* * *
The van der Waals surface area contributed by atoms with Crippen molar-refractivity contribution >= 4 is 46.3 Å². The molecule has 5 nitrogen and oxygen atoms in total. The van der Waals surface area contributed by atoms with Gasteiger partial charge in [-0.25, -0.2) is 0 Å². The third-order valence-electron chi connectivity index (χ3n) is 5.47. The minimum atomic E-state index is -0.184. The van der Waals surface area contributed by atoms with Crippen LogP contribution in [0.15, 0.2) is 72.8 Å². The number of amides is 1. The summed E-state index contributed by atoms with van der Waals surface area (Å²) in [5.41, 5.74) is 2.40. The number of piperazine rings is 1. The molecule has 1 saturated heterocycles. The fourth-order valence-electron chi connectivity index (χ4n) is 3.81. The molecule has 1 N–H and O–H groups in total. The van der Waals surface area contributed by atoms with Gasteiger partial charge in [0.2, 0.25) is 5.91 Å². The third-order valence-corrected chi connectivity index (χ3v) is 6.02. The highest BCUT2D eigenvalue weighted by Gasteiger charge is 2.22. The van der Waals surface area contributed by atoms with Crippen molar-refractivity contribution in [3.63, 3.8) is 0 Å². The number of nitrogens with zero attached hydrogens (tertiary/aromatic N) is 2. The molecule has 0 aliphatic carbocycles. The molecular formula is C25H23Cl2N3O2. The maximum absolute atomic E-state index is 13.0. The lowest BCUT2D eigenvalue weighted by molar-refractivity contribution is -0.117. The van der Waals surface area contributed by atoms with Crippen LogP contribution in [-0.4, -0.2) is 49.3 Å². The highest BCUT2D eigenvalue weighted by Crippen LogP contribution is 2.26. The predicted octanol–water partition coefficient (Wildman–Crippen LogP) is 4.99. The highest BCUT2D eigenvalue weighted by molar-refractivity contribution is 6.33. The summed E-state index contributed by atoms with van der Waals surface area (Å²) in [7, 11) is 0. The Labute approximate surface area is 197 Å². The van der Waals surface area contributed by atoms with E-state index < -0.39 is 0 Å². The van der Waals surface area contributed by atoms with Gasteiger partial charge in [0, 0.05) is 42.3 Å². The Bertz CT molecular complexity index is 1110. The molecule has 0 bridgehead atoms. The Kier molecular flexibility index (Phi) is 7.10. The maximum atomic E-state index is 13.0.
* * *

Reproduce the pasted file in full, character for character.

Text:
The van der Waals surface area contributed by atoms with Crippen molar-refractivity contribution >= 4 is 46.3 Å². The molecule has 5 nitrogen and oxygen atoms in total. The van der Waals surface area contributed by atoms with Gasteiger partial charge in [-0.25, -0.2) is 0 Å². The third-order valence-electron chi connectivity index (χ3n) is 5.47. The minimum atomic E-state index is -0.184. The van der Waals surface area contributed by atoms with Crippen LogP contribution in [0.15, 0.2) is 72.8 Å². The number of amides is 1. The summed E-state index contributed by atoms with van der Waals surface area (Å²) in [5.41, 5.74) is 2.40. The number of piperazine rings is 1. The molecule has 1 saturated heterocycles. The fourth-order valence-electron chi connectivity index (χ4n) is 3.81. The molecule has 1 N–H and O–H groups in total. The van der Waals surface area contributed by atoms with Gasteiger partial charge in [0.2, 0.25) is 5.91 Å². The third-order valence-corrected chi connectivity index (χ3v) is 6.02. The highest BCUT2D eigenvalue weighted by Gasteiger charge is 2.22. The van der Waals surface area contributed by atoms with Crippen molar-refractivity contribution in [3.63, 3.8) is 0 Å². The number of nitrogens with zero attached hydrogens (tertiary/aromatic N) is 2. The molecule has 0 aliphatic carbocycles. The molecular formula is C25H23Cl2N3O2. The maximum absolute atomic E-state index is 13.0. The lowest BCUT2D eigenvalue weighted by molar-refractivity contribution is -0.117. The van der Waals surface area contributed by atoms with Crippen LogP contribution in [-0.4, -0.2) is 49.3 Å². The highest BCUT2D eigenvalue weighted by Crippen LogP contribution is 2.26. The predicted octanol–water partition coefficient (Wildman–Crippen LogP) is 4.99. The highest BCUT2D eigenvalue weighted by molar-refractivity contribution is 6.33. The summed E-state index contributed by atoms with van der Waals surface area (Å²) in [7, 11) is 0. The Labute approximate surface area is 197 Å². The van der Waals surface area contributed by atoms with E-state index < -0.39 is 0 Å². The van der Waals surface area contributed by atoms with Gasteiger partial charge in [0, 0.05) is 42.3 Å². The Bertz CT molecular complexity index is 1110. The molecule has 0 bridgehead atoms. The Kier molecular flexibility index (Phi) is 7.10. The maximum atomic E-state index is 13.0.